Surviving San Diego’s Comic-Con is kind of like whitewater rafting. To navigate the tumult of over a hundred thousand nerds being desperately marketed to you half steer, half go with the flow.The cool thing is that the rapids sometimes carry you to some little island of pop culture you weren’t planning on seeing but turns out to be pretty awesome. That’s how I ended up at the panel for “The Man in The High Castle.”
The Man in The High Castle is a short novel by Philip K. Dick that is now a series debuting on Amazon Prime in the fall of this year. As well as a panel they had a big screen showing of the first two episodes that I also went to. Episode one is already streaming as a preview. The setting is an alternate timeline in which the Nazis developed nuclear weapons first, used them on Washington D.C., then divided the United States between themselves and the Japanese Empire. In the story, the year is 1962, and the Rocky Mountains are a Neutral Zone in the cold war between the Greater Reich and the Empire’s Pacific States of America. The resistances on both sides of the continent are receiving newsreels showing an alternate ending to the war, our ending. The films are linked to the mysterious “Man in the High Castle” somewhere in the Neutral Zone.
Other reviewers will tell you the show is intelligently written, well filmed, well acted etc. All that is true, but as an anarchist, what makes it good for me is that instead of descending into a flag waving pastiche about “freedom-loving” ‘muricans, the show focuses on the chilling normalcy of fascism.
Other reviewers will tell you the show is intelligently written, well filmed, well acted etc. All that is true, but as an anarchist, what makes it good for me is that instead of descending into a flag waving pastiche about “freedom-loving” ‘muricans, the show focuses on the chilling normalcy of fascism. More than once during the panel the cast and producers stressed that if you are white, heterosexual, able-bodied, Christian and do what you’re told, Nazi rule is not a bad deal for you. Nazism for these people is more of a spiritual death. Episode one has a scene that demonstrates this.
One of the main characters is rescued by a swastika wearing state trooper. The trooper is an affable, round-faced, middle-aged man who offers roadside assistance with a smile and a routine paperwork check. He is as benign an image of authority as one can imagine. He reflects on his time as American soldier and says; “Now I can’t even remember what we were fighting for.” Flakes of ash begin to fall on them and the trooper explains, “It’s the hospital. On Tuesdays they burn cripples, the terminally ill… (shrugs) drag on the state.” His casual indifference to mass murder is all the more chilling because he seems like such a nice guy, yet accepts this brutality as utterly normal. Under fascism even nice people are fascist. It’s a point the show makes repeatedly.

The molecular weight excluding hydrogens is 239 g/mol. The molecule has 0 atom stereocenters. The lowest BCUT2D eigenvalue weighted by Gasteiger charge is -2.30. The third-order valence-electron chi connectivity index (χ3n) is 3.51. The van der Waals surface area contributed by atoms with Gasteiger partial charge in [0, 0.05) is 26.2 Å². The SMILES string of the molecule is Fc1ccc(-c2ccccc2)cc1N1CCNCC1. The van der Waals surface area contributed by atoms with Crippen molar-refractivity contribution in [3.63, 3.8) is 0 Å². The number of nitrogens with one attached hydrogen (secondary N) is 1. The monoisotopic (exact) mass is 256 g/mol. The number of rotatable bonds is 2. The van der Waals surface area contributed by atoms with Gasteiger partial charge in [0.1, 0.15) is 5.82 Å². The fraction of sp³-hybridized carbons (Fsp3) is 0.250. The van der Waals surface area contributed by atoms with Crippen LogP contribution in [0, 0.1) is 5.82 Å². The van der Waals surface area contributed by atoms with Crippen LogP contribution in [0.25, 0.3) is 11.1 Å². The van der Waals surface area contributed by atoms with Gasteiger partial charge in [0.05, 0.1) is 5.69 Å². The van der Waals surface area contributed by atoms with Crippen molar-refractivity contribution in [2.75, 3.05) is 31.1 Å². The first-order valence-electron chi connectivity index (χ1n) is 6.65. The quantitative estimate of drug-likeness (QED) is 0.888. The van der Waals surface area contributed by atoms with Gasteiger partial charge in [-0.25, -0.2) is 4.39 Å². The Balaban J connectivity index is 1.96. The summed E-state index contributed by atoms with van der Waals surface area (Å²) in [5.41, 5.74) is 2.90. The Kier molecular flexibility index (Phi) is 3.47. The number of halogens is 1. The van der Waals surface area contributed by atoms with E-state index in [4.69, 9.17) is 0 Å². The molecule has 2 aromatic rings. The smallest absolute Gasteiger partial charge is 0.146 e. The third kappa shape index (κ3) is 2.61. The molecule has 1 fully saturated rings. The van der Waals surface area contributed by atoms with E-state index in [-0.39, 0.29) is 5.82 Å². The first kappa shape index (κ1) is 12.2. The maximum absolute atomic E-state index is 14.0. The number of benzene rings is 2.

Anarchists are well aware that the differences between totalitarian nationalist capitalism, aka fascism, and nationalist capitalism that justifies its hierarchies with representative “democracy” and a few civil rights are not as great as they are made out to be. Fascism is dangerous because we are so close to it already. It’s a slippery slope we’ve already started sliding on. It is surprising to see this represented so well in big budget capitalist media, but that’s exactly the message of the show. That alone is worth tuning in for. The subtlety with which they portray the alternate universe is another strong point.
There are no people of color in the American Reich, not even in crowd shots; they have fled to the Neutral zone, the marginal tolerance of the Pacific States or South America. Pop music is familiar but not quite right, this is a 1962 with no African-American influence. In San Francisco white people drive compact Asian cars, practice Aikido with kind but firm Japanese masters and drink green tea. It seems normal, but at the slightest social deviance the empire will torcher them for treason, or kill them with zyklon gas. There are German engineered supersonic passenger jets, not quite right soda bottles, and television shows like the Dragnet-esque American Reich, where tall blue-eyed cops catch shorter darker criminals. The detail is amazing.
The creators of this show, who include Isa Dick Hackett, David Zucker, and Frank Spotnitz, have been pitching this show for ten years. They are in love with their source material and the possibilities of this universe. Now that they have adapted the novel they hope very much to be renewed for a second season and continue to explore this alternate timeline. With the response the pilot is getting on Amazon, the odds are in their favor. This leads to a big question that I was lucky enough to be able to ask the panel.
“Historically America, and the “democratic” capitalism it represents, were not the people who fought fascism the hardest, in fact we were pretty late to the party. The real opposition to fascism came from socialists, communists and anarchists. Will we be seeing that in the show?”
You could practically see the gears turning behind the furrowed brows of the producers and cast. Frank Spotnitz answered my question; “Not… yet…” the gears in his head seemed to really whir for a moment, “There are so many possibilities in this world but it all depends on getting a second season.”
Perhaps I planted a seed. We shall see.